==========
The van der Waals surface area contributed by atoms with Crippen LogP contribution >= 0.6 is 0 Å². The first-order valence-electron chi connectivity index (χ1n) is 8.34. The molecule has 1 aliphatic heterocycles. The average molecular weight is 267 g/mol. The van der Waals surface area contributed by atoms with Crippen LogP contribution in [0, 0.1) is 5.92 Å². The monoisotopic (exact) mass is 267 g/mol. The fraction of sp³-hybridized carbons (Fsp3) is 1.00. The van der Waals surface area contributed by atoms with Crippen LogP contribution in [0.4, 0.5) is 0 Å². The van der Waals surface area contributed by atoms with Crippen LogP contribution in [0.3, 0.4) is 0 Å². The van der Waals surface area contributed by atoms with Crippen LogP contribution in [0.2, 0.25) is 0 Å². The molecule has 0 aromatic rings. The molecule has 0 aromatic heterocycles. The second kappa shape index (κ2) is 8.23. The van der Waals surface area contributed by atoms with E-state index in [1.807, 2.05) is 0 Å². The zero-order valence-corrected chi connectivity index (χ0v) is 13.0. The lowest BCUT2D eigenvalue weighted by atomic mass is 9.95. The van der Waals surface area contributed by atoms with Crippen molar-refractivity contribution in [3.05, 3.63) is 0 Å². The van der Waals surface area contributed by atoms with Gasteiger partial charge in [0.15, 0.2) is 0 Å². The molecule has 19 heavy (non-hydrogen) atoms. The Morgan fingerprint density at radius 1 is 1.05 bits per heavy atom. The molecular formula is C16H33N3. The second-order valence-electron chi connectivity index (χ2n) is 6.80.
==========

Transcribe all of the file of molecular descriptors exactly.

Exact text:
The van der Waals surface area contributed by atoms with Crippen LogP contribution >= 0.6 is 0 Å². The first-order valence-electron chi connectivity index (χ1n) is 8.34. The molecule has 1 aliphatic heterocycles. The average molecular weight is 267 g/mol. The van der Waals surface area contributed by atoms with Crippen LogP contribution in [0, 0.1) is 5.92 Å². The monoisotopic (exact) mass is 267 g/mol. The fraction of sp³-hybridized carbons (Fsp3) is 1.00. The van der Waals surface area contributed by atoms with Crippen LogP contribution in [0.4, 0.5) is 0 Å². The van der Waals surface area contributed by atoms with Crippen LogP contribution in [0.3, 0.4) is 0 Å². The van der Waals surface area contributed by atoms with Crippen LogP contribution in [0.2, 0.25) is 0 Å². The molecule has 0 aromatic rings. The molecule has 0 aromatic heterocycles. The second kappa shape index (κ2) is 8.23. The van der Waals surface area contributed by atoms with E-state index in [1.807, 2.05) is 0 Å². The zero-order valence-corrected chi connectivity index (χ0v) is 13.0. The lowest BCUT2D eigenvalue weighted by atomic mass is 9.95. The van der Waals surface area contributed by atoms with Crippen molar-refractivity contribution in [3.05, 3.63) is 0 Å². The van der Waals surface area contributed by atoms with Gasteiger partial charge in [0.15, 0.2) is 0 Å². The molecule has 19 heavy (non-hydrogen) atoms. The Morgan fingerprint density at radius 1 is 1.05 bits per heavy atom. The molecular formula is C16H33N3. The second-order valence-electron chi connectivity index (χ2n) is 6.80.